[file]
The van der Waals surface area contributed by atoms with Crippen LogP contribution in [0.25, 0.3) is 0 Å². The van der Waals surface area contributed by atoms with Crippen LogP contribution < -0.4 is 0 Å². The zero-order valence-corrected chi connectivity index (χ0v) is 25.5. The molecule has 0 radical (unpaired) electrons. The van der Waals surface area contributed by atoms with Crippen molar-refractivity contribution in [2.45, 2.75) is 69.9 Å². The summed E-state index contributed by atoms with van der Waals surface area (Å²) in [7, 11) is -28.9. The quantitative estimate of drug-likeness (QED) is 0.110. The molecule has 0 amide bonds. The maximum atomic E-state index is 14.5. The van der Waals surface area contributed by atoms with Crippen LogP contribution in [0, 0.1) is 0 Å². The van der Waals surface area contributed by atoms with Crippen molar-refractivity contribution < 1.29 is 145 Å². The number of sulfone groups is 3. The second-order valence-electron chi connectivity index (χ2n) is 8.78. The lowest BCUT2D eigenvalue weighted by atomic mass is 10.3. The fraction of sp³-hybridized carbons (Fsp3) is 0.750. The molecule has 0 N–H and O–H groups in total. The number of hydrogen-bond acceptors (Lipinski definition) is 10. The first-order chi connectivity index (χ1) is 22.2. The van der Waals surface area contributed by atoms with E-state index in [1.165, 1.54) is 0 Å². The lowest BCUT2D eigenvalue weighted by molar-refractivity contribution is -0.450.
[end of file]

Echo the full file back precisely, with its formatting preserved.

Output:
The van der Waals surface area contributed by atoms with Crippen LogP contribution in [0.25, 0.3) is 0 Å². The van der Waals surface area contributed by atoms with Crippen LogP contribution < -0.4 is 0 Å². The zero-order valence-corrected chi connectivity index (χ0v) is 25.5. The molecule has 0 radical (unpaired) electrons. The van der Waals surface area contributed by atoms with Crippen molar-refractivity contribution in [2.45, 2.75) is 69.9 Å². The summed E-state index contributed by atoms with van der Waals surface area (Å²) in [7, 11) is -28.9. The quantitative estimate of drug-likeness (QED) is 0.110. The molecule has 0 amide bonds. The maximum atomic E-state index is 14.5. The van der Waals surface area contributed by atoms with Crippen LogP contribution in [0, 0.1) is 0 Å². The van der Waals surface area contributed by atoms with Crippen molar-refractivity contribution < 1.29 is 145 Å². The number of sulfone groups is 3. The second-order valence-electron chi connectivity index (χ2n) is 8.78. The lowest BCUT2D eigenvalue weighted by atomic mass is 10.3. The fraction of sp³-hybridized carbons (Fsp3) is 0.750. The molecule has 0 N–H and O–H groups in total. The number of hydrogen-bond acceptors (Lipinski definition) is 10. The first-order chi connectivity index (χ1) is 22.2. The van der Waals surface area contributed by atoms with E-state index in [1.165, 1.54) is 0 Å². The lowest BCUT2D eigenvalue weighted by molar-refractivity contribution is -0.450.